While the vast majority of the responsibility of thwarting cyber criminals from exploiting this bug lies on software companies and website owners, however, it is extremely important to make sure that all of your software remains up-to-date, as it often can contain security patches that will help keep your data secure.

Here are a few things that consumers can do to stay protected:

For all users:

  • We recommend keeping an eye on all of your accounts, on which you store personal information, for signs of unusual activity that may indicate that your account has been compromised.
  • Consider changing important passwords, like those to your email account, social networking sites, and financial accounts. Can’t think of a unique password? For important financial websites, enable 2-factor authentication.
  • Apply any available patches to routers, or any other web-enabled devices in your home, as soon as they become available. Remember though to only download patches and software from reputable sites and keep in mind that scammers will likely try to take advantage of Shellshock reports, so be sure to watch out for spam emails and suspicious links that tell you to download software.
  • Keep an eye out for updates from Apple and be sure apply available patches.

Remember Microsoft Windows computers are not susceptible to attack using this vulnerability.  

Firefox 32.0 fixes holes, shakes out some old SSL certs, introduces certificate pinning

by Paul Ducklin on September 3, 2014



Yesterday was Firefox’s most recent Fortytwosday(updates come out every 42 days, on Tuesdays, in a nod to Douglas Adams), bringing us to Firefox 32.0.

For those who like to keep their feature set behind the leading edge, yet stay on top of security fixes, there’s also ESR 24.8 and ESR 31.1.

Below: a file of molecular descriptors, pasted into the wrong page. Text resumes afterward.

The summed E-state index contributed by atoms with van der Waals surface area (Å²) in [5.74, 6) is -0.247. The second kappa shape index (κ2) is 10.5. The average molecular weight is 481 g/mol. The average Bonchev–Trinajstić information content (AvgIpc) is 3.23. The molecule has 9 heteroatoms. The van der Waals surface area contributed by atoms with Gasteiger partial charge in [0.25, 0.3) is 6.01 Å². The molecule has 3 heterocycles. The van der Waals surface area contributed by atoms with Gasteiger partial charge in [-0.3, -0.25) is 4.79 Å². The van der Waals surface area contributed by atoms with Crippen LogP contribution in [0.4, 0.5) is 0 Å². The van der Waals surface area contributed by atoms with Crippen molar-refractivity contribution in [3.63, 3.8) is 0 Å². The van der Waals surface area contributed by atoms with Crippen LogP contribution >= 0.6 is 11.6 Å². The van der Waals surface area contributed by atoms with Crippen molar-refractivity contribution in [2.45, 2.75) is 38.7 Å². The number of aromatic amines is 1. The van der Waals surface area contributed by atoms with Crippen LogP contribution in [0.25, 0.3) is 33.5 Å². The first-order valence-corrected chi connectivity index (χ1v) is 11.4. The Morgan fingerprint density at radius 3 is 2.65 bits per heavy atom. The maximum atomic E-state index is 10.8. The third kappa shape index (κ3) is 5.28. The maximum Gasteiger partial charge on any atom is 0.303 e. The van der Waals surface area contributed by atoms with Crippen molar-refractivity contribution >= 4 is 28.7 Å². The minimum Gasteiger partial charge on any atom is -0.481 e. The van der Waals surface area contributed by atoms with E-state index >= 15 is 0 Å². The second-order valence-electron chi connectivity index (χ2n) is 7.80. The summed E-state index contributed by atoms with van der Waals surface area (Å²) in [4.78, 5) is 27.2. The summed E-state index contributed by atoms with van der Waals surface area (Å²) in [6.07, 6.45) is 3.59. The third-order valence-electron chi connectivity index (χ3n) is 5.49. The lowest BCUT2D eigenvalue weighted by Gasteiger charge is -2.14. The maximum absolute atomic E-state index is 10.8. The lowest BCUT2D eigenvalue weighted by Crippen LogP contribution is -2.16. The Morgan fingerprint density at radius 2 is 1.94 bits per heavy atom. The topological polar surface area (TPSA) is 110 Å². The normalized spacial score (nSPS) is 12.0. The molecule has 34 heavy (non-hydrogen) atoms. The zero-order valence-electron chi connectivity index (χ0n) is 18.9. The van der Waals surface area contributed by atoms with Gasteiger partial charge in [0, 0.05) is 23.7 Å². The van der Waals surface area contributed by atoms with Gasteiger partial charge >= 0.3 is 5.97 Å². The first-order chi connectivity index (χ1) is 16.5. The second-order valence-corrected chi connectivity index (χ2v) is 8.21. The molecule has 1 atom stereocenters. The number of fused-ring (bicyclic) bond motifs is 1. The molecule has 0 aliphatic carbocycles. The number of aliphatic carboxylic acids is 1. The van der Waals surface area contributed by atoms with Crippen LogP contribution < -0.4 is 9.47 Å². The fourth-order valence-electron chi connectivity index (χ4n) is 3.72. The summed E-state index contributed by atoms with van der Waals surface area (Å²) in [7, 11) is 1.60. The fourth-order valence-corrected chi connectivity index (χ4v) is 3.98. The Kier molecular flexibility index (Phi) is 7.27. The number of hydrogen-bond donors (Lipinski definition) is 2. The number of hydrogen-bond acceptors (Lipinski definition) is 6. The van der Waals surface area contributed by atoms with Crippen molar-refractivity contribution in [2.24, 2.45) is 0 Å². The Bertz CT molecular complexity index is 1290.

ESR is short for Extended Support Release; these versions are squarely aimed at organisations who need to balance user familiarity with network security, but they’re freely available, just like the mainstream version.


ESR releases have version numbers of the form X.Y, where X is the mainstream major version whose feature set they include, and X+Y is the current major version number of the leading-edge release.

What’s interesting in the ESR security notes for this update is that there are three critical vulnerability reports for ESR 31.1, but only two for ESR 24.8:



That’s because the MFSA 2014-68 advisory doesn’t apply to the codebase that was frozen back at Firefox 24, meaning that the bug was introduced somewhere between versions 25 and 31 inclusive.

This reminds us quite visibly that security really is a journey, not a destination.

Certificate retirement

Another noteworthy point in this Fortytwosday is listed in the general Release Notes, rather than as a security fix:



Removed and turned off trust bit for some 1024-bit root certificates


In cryptographic circles, digital certificates that use 1024-bit RSA keys are no longer considered safe.

That means that it’s no longer wise to trust root certificates that use 1024-bit keys, because a crook who can crack a root certificate key can then sign his own dodgy certificates (of any key length he likes) to give them a bogus imprimatur.


Remember that, for the most part, your browser implicitly trusts any certificate that is signed by a certificate it explicitly trusts.

→ RSA key sizes for public key encryption can’t be compared to AES key sizes for secret key encryption, where 128 bits is currently considered suitable. We explained why last year when Google officially doubled all its RSA key sizes from 1024 to 2048 bits.


By the way, if you’re a user who likes to keep at least half an eye on what certifcates your browser trusts, you’ve probably found the certificate inspection dialogs in Firefox to be very frustrating.